Stick to your personal methods to avoid misunderstandings with the client.
By Mark Chinn (Mississippi)
The initial interview has four purposes:
- To obtain enough general information about the case to chart a basic course of action.
- To give the client advice on how to protect him- or herself immediately.
- To establish the relationship and contract for legal services.
- To give the client comfort.
A variety of opinion has been expressed on how long the initial interview should last and how much detail is developed. You will have to develop your own method in this area. I recommend that you limit the initial interview to an hour or so because it is hard to assimilate much more than an hour’s worth of information at one time. Conferences that last longer than an hour are usually nothing more than nonproductive chat sessions. Finally, the client may elect not to hire you, and you will not want to take the chance of not being paid for more than an hour. This happened to me just the other day. I deviated from my normal process and spent about three hours with a dysfunctional family, trying to help them sort out a problem. When they left, they told me they would send me a check, but they later refused, saying they did not like my advice and that all I had done was sit there and listen to them for three hours, running up my fee.
One risk in limiting the initial interview is that you can miss an important detail. This risk diminishes with experience. So in the earlier years of your career, you might want to err on the side of a longer conference, but do not take too long.
Create a Form or Checklist
Most experienced lawyers have checklists or standard questionnaires to eliminate the possibility of missing important information. The length and detail of these checklists vary, but all should contain the following key items.
- Client contact and billing information
- Basic information necessary to prepare pleadings (date of marriage and separation, names of children, past residences, etc.)
- Financial information
- Information supporting claims to relief, such as grounds for divorce
The questionnaire can be completed in the initial interview or be given to the client as “homework.” We keep our initial questionnaire fairly simple and complete it with the client during the initial interview, thereby ensuring that we have the information at all times when we need it, instead of having to track it down from the client later.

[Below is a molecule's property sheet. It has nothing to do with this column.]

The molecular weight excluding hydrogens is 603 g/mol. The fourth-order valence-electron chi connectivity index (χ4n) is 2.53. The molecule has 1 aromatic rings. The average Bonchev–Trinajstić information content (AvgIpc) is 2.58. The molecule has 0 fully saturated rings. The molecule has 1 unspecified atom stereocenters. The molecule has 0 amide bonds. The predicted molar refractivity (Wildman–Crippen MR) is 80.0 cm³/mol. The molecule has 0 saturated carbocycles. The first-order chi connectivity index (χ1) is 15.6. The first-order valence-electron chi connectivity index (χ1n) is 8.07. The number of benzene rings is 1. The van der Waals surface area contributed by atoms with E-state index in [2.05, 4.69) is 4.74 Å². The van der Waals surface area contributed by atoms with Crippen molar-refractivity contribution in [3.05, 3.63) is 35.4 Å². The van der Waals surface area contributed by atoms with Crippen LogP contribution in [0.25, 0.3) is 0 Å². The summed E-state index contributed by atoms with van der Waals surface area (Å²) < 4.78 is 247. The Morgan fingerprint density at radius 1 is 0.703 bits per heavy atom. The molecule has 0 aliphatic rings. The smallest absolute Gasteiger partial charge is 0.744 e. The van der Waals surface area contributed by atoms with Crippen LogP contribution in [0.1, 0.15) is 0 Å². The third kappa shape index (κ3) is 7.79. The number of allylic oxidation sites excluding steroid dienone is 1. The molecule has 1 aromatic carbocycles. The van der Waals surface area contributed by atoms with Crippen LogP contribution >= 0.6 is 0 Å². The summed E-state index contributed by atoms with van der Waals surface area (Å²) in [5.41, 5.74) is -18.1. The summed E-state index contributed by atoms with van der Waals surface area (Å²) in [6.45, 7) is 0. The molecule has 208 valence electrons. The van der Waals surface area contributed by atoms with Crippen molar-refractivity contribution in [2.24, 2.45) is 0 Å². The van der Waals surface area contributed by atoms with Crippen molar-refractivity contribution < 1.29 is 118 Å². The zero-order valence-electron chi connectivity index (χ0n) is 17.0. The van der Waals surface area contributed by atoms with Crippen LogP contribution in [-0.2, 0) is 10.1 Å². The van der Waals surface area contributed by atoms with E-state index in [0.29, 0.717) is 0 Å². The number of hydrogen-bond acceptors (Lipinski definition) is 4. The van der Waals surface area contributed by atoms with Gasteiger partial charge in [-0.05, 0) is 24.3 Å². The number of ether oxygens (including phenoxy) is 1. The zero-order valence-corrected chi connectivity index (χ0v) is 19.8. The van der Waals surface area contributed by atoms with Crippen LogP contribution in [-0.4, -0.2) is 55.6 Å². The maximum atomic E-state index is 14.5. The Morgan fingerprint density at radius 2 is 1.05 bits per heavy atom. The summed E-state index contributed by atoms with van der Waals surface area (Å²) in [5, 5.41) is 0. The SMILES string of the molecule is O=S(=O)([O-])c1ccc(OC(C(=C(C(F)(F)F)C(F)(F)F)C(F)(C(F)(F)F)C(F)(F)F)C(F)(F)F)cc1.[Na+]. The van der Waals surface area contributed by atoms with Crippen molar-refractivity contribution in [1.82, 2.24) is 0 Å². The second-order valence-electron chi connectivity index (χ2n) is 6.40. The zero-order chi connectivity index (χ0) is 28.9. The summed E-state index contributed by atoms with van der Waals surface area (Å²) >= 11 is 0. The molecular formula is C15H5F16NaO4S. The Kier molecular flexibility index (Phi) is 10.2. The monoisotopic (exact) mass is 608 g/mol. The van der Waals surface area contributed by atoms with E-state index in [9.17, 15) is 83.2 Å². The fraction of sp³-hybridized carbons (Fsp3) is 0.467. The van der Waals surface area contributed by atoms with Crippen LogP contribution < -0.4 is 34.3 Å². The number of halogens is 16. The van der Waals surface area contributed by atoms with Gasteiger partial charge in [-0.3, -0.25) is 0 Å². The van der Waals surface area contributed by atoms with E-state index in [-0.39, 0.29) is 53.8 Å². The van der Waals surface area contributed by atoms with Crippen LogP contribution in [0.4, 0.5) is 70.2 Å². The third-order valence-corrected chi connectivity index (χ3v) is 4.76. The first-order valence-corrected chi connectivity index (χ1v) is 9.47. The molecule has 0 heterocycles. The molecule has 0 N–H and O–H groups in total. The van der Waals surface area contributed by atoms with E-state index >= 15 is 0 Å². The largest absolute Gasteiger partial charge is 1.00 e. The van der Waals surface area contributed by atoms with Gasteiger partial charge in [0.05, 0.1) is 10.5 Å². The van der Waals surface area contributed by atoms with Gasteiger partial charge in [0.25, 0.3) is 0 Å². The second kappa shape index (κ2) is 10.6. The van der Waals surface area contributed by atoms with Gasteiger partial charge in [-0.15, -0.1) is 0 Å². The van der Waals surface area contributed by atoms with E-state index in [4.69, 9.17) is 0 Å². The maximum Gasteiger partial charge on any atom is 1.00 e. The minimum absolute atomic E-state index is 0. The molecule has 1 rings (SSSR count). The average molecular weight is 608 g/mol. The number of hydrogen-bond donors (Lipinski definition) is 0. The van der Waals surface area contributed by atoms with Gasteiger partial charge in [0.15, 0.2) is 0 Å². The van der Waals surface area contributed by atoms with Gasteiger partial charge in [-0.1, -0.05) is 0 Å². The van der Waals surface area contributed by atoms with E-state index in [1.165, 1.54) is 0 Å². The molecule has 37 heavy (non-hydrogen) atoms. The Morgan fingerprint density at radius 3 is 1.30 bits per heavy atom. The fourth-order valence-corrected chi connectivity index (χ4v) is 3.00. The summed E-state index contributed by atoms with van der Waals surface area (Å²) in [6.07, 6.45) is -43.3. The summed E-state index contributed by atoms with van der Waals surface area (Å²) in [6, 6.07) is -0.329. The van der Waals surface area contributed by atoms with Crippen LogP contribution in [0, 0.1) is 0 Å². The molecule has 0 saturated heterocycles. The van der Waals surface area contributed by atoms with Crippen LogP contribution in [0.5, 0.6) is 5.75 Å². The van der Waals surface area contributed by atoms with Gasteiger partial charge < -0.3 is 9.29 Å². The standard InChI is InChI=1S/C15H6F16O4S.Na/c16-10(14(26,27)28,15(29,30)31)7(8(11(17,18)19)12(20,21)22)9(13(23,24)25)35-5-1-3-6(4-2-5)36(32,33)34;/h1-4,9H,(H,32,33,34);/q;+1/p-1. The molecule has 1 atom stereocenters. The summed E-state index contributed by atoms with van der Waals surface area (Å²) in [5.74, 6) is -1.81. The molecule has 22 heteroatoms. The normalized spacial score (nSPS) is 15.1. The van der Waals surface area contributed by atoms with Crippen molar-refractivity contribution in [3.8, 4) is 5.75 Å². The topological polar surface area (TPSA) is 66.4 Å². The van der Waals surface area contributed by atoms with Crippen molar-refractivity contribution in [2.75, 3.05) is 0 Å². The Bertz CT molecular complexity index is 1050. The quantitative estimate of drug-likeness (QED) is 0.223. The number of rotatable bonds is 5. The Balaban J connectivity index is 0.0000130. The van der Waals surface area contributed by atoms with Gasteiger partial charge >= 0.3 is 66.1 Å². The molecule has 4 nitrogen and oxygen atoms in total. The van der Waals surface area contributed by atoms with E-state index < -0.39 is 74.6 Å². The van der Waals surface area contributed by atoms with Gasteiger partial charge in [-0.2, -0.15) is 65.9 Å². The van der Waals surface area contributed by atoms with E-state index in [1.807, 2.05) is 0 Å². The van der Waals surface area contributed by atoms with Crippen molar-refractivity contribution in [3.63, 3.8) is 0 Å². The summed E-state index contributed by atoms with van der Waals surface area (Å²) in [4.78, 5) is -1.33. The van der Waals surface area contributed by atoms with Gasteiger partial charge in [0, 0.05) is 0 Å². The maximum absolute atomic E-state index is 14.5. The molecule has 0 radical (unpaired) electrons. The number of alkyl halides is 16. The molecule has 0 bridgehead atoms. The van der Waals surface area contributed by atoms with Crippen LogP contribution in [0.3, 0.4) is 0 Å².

One good technique to avoid misunderstandings and malpractice exposure is to have the client fill the questionnaire out herself and state what her mission or objective is with the representation. This will protect the lawyer from relying on information — or a lack of an important detail — which the client later claims is different from what the lawyer thought.
Another method of establishing the client’s mission is to include it in the contract or retainer letter. Of course, the client’s mission may be unreasonable. That is where the retainer letter is of value, since the lawyer may state what the mission is but qualify what is possible to obtain in court.
Warnings must be incorporated into your initial communications with the client. For example, once a client’s relationship with a spouse gets to the point that one or both of them are consulting with an attorney, clear and present danger of several kinds arises. One danger is that the other spouse will do something to the finances, such as drain a savings account or run up credit card charges. The client must be warned of such dangers and be told how to prevent them at the earliest opportunity. For example, several years ago I was about halfway through my initial interview with a woman who was telling me what a tough customer her husband was. She then disclosed their finances and the fact that they had about $100,000 in certificates of deposit at a bank in a town 90 miles north. She also disclosed that the CDs had just matured. Upon learning this, I said, “Stop right there. Leave me now and drive to the bank right now and get those certificates.” She later reported that as she was driving back from the bank with the money, she passed her husband on the Interstate driving toward the bank. The best way to make sure that all of the proper warnings are given is to include them in the initial client questionnaire.
Mark Chinn received his undergraduate degree from Iowa State University in 1975 and his Law Degree from the University of Mississippi in 1978. He is admitted to practice in all courts in Mississippi, the Fifth and Seventh Circuits and the United States Supreme Court. Mark is a frequent contributor in periodicals such as the American Journal of Family Law, The Family Advocate, Small Firm Profit Report and Fair Share on the subjects of client relations, service and law practice management.